Participant-internal possibility modality and its coding in Kazakh

This paper deals with the subcategory of modality – participant­internal possibility modality and its coding in Kazakh with – A al analytical formant. Despite the fact that the category of modality has been studied from the period of Aristotle, there is still no unanimity about its definition, its subcategories and its coding in human language. As the result of the research on the topic participant­internal possibility modality is identified as one of the subcategory of modality which deals with the ability and capacity of the subject of the proposition. In Kazakh participant­internal possibility modality is mostly given by analytical formants, especially by – A al. Moreover, it will be displayed that – A al expresses all semantic properties of participant­internal possibility modality such as inherent / learnt and mental / physical. Therefore it constitutes the core of the functional­semantic of the given modality. The paper also accounts for the interaction of – A al in modal usage with other category operators.

The domain of modality is one of the controversial issues of linguistics in general as well as of Kazakh linguistics. This paper will focus on one of the subcategories of modality, participantinternal possibility modality (henceforth PIPM) which refers «...to a kind of possibility … internal to a participant engaged in the state of affairs. In the case of possibility we are dealing with a participant’s ability (capacity)» [1, 80] and its expression with analytical verb – A al in Kazakh.

Our central hypothesis is that – A al belongs to the core of the ‘functional-semantic field’ of participant-internal possibility modality and expresses all semantic meanings of ability like inherent / learnt and mental / physical.

There are only few works done to define modality and its means of expression in the Kazakh language. Most of them do not consider modality as a separate category, but investigate separate language units which express modality in general. For instance, Mamadilov Q. and Zhanpeyisov E. analyze modal verb constructions and their meanings, Tolegenov O. deals with mood as one way of expressing modality, Nurmakhanova A. investigates verb constructions and their functions in a sentence, considering expression of modality as one of their functions. As these works concern with formal properties of a language they are considered to be structural studies which treat language as a grammatical system consisting of rules. But the primary function of the language is communication and it is best seen and can be analyzed in its functions. Thus, functional approach is carried out in this paper to identify language units which express participant-internal possibility modality and ability meaning constitutes «functional-semantic field» of PIPM.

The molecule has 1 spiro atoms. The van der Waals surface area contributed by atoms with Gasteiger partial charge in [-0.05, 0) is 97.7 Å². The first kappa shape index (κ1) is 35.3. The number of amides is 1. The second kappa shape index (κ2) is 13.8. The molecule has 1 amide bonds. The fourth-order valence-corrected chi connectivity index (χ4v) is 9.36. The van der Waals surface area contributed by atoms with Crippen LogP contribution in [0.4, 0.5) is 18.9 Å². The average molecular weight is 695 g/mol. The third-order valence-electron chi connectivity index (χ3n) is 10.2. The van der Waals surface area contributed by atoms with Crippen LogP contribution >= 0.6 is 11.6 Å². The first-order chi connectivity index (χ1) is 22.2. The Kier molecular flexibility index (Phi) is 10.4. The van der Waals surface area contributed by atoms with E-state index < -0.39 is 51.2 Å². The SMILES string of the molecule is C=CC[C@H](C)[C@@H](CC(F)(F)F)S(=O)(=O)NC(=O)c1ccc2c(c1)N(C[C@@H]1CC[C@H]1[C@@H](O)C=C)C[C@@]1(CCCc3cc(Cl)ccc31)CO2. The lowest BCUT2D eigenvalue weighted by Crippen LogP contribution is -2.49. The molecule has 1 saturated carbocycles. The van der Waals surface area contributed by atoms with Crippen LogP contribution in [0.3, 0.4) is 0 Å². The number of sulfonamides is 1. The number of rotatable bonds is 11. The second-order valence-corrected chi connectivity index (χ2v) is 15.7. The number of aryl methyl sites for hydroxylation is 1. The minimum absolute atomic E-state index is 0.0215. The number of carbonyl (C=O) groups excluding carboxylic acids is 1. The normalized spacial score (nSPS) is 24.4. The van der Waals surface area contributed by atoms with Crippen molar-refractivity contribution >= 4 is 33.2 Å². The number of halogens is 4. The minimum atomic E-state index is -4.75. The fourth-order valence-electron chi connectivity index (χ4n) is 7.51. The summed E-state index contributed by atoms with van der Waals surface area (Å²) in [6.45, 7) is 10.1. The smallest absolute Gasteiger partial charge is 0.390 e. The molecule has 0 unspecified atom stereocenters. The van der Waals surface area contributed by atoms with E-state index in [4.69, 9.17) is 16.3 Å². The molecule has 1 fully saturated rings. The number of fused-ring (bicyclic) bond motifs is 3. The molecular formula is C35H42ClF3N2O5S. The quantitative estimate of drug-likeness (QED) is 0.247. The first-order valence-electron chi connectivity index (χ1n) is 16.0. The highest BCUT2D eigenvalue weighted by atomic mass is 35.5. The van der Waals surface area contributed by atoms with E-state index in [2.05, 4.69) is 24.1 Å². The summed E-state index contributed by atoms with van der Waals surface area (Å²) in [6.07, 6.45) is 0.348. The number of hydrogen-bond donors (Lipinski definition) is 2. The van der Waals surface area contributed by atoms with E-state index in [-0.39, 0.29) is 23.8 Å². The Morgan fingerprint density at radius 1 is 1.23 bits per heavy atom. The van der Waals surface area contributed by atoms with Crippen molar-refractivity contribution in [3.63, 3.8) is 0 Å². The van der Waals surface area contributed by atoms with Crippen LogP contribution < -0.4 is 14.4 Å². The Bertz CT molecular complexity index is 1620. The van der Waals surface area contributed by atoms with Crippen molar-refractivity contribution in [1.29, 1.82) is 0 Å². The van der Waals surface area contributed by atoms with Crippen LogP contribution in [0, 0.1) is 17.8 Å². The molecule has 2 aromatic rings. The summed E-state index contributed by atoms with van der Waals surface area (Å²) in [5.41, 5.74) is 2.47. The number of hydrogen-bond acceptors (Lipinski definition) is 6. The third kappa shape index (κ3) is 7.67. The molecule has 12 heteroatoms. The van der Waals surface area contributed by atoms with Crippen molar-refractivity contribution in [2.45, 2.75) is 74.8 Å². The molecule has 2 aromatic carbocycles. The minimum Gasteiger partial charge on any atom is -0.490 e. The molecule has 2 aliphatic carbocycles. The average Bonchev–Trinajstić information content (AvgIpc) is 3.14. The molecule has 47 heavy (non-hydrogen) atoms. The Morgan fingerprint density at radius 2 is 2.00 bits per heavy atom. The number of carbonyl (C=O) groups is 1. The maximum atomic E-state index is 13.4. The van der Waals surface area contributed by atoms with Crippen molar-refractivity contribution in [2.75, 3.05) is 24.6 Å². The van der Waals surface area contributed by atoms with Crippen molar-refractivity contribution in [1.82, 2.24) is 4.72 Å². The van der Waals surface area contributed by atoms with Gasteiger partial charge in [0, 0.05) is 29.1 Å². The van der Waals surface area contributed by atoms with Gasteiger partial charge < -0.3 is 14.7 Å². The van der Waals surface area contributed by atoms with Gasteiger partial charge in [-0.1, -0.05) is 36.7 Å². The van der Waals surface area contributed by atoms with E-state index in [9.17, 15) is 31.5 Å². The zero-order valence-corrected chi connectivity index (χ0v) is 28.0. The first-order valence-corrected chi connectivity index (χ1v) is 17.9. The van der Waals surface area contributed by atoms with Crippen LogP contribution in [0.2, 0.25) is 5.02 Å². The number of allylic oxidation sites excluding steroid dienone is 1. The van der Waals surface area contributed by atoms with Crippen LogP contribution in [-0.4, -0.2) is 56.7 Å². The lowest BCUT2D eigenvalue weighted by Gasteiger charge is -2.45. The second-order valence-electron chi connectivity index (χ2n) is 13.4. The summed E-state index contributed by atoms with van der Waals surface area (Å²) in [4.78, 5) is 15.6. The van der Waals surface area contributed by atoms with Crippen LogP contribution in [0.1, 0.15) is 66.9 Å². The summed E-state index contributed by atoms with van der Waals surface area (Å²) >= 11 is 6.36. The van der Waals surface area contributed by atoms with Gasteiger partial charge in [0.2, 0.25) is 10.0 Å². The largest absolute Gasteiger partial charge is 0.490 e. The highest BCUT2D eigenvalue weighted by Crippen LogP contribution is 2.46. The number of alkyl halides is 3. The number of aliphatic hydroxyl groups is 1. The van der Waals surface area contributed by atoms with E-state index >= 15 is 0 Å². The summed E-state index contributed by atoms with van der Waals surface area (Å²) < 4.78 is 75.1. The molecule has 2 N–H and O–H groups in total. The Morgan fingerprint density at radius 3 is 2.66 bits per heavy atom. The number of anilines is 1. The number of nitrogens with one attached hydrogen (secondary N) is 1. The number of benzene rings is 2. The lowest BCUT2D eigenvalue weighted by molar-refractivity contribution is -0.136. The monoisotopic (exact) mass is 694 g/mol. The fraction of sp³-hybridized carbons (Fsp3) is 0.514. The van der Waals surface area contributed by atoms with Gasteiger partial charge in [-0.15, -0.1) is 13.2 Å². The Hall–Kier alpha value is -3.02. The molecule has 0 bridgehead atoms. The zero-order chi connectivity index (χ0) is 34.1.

The only work on modality in the sense of functionalism in Kazakh is done by Qulmanov S. He explores modality as a functional-semantic category and its means of expression in Kazakh. He defines possibility, probability, obligative, volintative, prohibitive and preventative modality meanings in Kazakh and language units which express these meanings. But in the literature (Palmer F., Van Der Auwera J. and Plugian V.A., Bybee J.) it was pointed out that possibility or dynamic modality can be internal, which constitutes ability meaning, and external which gives root possibility meaning, which is not considered by Qulmanov S. In Kazakh these meanings are mostly given by different means and sometimes the same unit can express both of these meanings. In this paper we will concentrate only on participant-internal possibility and its coding with – A al analytical formant.

The data in this paper were drawn from 10 novels in Kazakh which comprise 3500 pages and

140 sentences or passages were collected with ability meaning. In 41% of cases ability meaning was given by -A al analytical formant.

The structure of the paper is as follows. In Section 2 we will briefly look at the theoretical issues on the topic. Section 3 contains the core of our analysis, i.e. peculiarities of -A al in giving ability meaning. Section 4 outlines relation of PIPM with other categories as aspect, voice.

Theoretical issues

According to Bybee J. and Fleischman S. «modality – … is the semantic domain pertaining to elements of meaning that language expresses. It covers a broad range of semantic nuances – jussive, desirative, intentive, hypothetical, potential, obligative, dubtative, hortatory, exclamative, etc.